Denverite Zenna Garnett has an eye-catching tattoo on her forearm: an entire full-color replica of Casa Bonita’s facade runs from her wrist to her elbow.
The famous Mexican eatery in Lakewood-which boasts of cliff divers, puppet shows, divisive food options, and an entire cave-has been in business almost 50 years and gained its notoriety after being featured in an episode of Comedy Central’s South Park.
Garnett wasn’t aware of the Reddit post that launched her into mini-stardom: her husband’s friend uploaded a photo of the sleeve to the subreddit r/Denver on Sunday, where it garnered over a thousand likes and some very expressive comments.
“I just threw up in my mouth and it tasted like sopapillas,” one user posted.
If you aren’t familiar, sopapillas are fried tortilla-like pastries served with honey that come with every meal at Casa Bonita.
Garnett remains unbothered by the comments.
“If Casa Bonita is not everyone’s cup of tea, neither is the tattoo,” she said pragmatically. “But I’m not everyone’s cup of tea, either.”
The tattoo, done by artist Chris Yaws, is hard to fault on a technical level. The colors are bright, the lines are clean, and the likeness is unmistakable. It’s exactly what Garnett wanted.
Unlike what the accompanying Reddit caption claims, Garnett did not get the tattoo in honor of the restaurant’s recent reopening. (After a rocky pandemic and a bankruptcy filing, the eatery expects to reopen this September.) She had it inked two years ago, when she was 38, as part of a sleeve that recounts her childhood.
The story begins on the other side of her forearm, where Florida’s Banana River and Cocoa Beach showcase where she was born and spent her babyhood before moving west to Denver. She then lived in Lakewood, just down the street from Casa Bonita.
That’s where she celebrated her birthdays for years while attending Lumberg Elementary and Jefferson High School.
“When your friends found out your party was at Casa Bonita, they wanted to come, whether they were really your good friend or not. They just wanted to go,” she said. “We didn’t have a lot of money growing up, so it was something my parents saved for.”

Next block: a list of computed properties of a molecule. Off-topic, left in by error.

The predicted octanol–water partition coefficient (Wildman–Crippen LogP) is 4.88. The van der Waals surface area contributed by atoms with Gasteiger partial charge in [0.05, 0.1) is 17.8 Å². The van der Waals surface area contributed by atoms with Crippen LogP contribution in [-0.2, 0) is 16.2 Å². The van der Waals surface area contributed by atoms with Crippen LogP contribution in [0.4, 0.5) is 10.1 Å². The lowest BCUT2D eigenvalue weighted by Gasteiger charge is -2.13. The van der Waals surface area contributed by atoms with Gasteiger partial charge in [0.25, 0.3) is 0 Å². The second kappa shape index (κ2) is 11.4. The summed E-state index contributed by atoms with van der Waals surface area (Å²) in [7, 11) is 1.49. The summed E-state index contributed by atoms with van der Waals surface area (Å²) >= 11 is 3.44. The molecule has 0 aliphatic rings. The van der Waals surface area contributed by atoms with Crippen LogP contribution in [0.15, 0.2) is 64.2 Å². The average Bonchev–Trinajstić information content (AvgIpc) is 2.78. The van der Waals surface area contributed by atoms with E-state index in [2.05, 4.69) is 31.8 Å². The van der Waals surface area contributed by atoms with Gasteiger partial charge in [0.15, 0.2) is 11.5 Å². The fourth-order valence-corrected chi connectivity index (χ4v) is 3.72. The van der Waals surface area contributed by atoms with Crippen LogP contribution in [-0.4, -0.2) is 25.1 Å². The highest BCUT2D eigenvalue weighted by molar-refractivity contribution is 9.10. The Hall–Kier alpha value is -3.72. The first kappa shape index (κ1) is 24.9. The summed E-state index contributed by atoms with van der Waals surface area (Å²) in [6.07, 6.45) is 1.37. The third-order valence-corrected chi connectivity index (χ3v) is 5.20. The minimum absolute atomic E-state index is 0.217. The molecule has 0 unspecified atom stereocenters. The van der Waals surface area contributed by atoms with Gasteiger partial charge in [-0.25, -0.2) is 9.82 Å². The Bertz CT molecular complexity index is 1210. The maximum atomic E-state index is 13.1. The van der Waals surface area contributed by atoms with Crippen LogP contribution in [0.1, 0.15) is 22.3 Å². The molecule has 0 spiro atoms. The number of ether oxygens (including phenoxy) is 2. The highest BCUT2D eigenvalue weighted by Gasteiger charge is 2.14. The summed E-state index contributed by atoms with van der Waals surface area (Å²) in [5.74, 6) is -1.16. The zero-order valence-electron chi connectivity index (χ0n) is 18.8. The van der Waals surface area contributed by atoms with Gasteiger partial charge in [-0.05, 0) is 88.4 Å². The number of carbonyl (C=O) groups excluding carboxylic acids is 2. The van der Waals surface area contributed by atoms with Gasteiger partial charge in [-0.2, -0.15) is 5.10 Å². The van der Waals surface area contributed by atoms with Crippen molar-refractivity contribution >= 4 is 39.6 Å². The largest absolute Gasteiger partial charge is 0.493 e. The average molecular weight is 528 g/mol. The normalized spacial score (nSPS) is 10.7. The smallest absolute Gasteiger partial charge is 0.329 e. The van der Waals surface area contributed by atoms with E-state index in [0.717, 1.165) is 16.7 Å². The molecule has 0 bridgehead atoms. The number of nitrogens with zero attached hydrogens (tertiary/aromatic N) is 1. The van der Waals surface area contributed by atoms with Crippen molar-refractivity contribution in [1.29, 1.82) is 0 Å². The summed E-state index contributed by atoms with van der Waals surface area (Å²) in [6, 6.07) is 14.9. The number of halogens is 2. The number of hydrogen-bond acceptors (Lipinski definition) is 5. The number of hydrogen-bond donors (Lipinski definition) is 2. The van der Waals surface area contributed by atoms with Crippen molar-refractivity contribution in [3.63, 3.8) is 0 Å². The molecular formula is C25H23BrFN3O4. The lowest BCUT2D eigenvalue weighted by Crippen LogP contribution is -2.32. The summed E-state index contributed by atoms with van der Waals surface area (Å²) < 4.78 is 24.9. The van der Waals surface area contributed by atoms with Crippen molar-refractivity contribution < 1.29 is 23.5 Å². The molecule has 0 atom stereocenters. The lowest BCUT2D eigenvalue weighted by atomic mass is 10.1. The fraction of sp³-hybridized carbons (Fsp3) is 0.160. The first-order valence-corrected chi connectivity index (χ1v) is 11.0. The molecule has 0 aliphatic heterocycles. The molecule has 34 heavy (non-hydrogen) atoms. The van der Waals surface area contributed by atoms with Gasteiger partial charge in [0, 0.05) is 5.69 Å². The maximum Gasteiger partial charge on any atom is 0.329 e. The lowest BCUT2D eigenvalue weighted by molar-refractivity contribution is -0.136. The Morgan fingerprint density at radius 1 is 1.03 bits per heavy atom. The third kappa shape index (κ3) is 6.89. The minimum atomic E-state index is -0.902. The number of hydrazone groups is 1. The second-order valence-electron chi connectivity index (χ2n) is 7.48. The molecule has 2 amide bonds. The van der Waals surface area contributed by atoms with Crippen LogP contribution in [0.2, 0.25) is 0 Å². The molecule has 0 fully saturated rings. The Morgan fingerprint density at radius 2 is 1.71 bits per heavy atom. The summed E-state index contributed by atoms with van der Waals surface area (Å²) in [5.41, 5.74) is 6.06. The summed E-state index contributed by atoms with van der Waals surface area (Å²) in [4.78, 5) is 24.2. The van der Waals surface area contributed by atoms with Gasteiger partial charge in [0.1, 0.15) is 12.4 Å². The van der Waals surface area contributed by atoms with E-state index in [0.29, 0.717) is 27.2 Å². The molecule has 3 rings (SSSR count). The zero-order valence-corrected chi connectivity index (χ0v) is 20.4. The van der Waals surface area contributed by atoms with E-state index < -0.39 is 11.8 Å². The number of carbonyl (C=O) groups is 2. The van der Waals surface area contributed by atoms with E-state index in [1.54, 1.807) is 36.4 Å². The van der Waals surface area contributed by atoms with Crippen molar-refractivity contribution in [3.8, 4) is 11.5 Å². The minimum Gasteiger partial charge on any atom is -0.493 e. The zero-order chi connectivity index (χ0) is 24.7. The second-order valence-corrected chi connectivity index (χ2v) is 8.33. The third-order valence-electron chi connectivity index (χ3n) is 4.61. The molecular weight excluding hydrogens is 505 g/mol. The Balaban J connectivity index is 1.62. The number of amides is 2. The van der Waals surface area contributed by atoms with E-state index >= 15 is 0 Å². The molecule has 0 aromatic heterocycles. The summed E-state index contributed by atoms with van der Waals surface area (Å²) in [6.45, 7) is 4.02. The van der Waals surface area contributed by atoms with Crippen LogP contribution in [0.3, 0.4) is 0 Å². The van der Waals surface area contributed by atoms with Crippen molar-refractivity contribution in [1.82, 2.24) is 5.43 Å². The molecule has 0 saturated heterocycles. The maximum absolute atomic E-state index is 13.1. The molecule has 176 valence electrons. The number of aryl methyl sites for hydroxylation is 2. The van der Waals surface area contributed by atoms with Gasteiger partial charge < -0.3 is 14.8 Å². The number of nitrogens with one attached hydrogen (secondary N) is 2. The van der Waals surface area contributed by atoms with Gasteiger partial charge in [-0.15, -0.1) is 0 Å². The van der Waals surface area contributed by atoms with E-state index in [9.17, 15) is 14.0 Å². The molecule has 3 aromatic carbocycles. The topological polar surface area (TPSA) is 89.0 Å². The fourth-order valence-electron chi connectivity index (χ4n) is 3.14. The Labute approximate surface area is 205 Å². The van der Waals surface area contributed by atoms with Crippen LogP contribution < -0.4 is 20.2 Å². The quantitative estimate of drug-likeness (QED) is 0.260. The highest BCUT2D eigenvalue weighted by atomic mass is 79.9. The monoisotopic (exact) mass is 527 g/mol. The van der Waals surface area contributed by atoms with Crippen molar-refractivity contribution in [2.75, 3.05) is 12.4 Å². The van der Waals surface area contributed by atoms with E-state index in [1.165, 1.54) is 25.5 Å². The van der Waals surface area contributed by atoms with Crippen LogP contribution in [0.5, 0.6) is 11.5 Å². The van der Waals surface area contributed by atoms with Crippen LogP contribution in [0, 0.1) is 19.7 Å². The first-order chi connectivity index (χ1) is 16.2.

Her first job was at Casa Bonita as a server, where her older brother worked as well. She recalled that complaints about Casa Bonita’s food didn’t really exist back then. Did everything go downhill in the 90s, or did Denverite’s Mexican food opinions get more discerning? Garnett doesn’t know or really even care.
She once took a dip in the diving pool after hours while she and other staff were cleaning and got in trouble. Workers often spent time fishing things like forks and coins out of the water, too.
The tattoo has a few… other details as well. A banner below the building displays the name of Denver’s most famous thoroughfare, Colfax Ave. Garnett said she never lived more than a few blocks away from the street her entire time in the city.
And, although Garnett is not a big smoker herself, the clock on the facade is set to 4:20, something that eagle-eyed Redditors immediately noticed. Tattoo artist Yaws first suggested it, and she agreed after she saw the same timestamp on some family photos she had taken outside the restaurant a few days prior.
Although the internet is ruthless, Garnett said that almost every Denverite who notices the tattoo in the wild is delighted. This is especially true for people her age, people who likely had a birthday party there, or maybe cried in Black Bart’s Cave once or twice.
“Usually someone always has to say how bad the food is or tell their horror stories about it. But I think for most people it’s nostalgic, especially growing up here,” she said. “There’s a lot of memories tied in there.”
On one occasion, Garnett and her husband were on the Durango and Silverton Narrow Gauge Railroad when a conductor spotted her arm and said, “Is that what I think it is?”
“It definitely starts conversations,” Garnett said. “If they can identify it from a distance, it’s because it means something to them, or at least it means they’ve seen South Park.”
Now, Garnett gets to share in the joy with her nieces and nephews.
“It’s so big when you’re a kid, you know,” she said. “It used to be for my enjoyment. And now I think I enjoy seeing it through their eyes more.”
Garnett now works in a middle school, helping children learning English as a second language. She’s still only eight minutes away from Casa Bonita, and her students have all seen her tattoo.
We asked what her go-to order was at Casa Bonita.
“I like their chicken enchiladas, I guess,” she said. “But really, it’s all about the sopapillas.”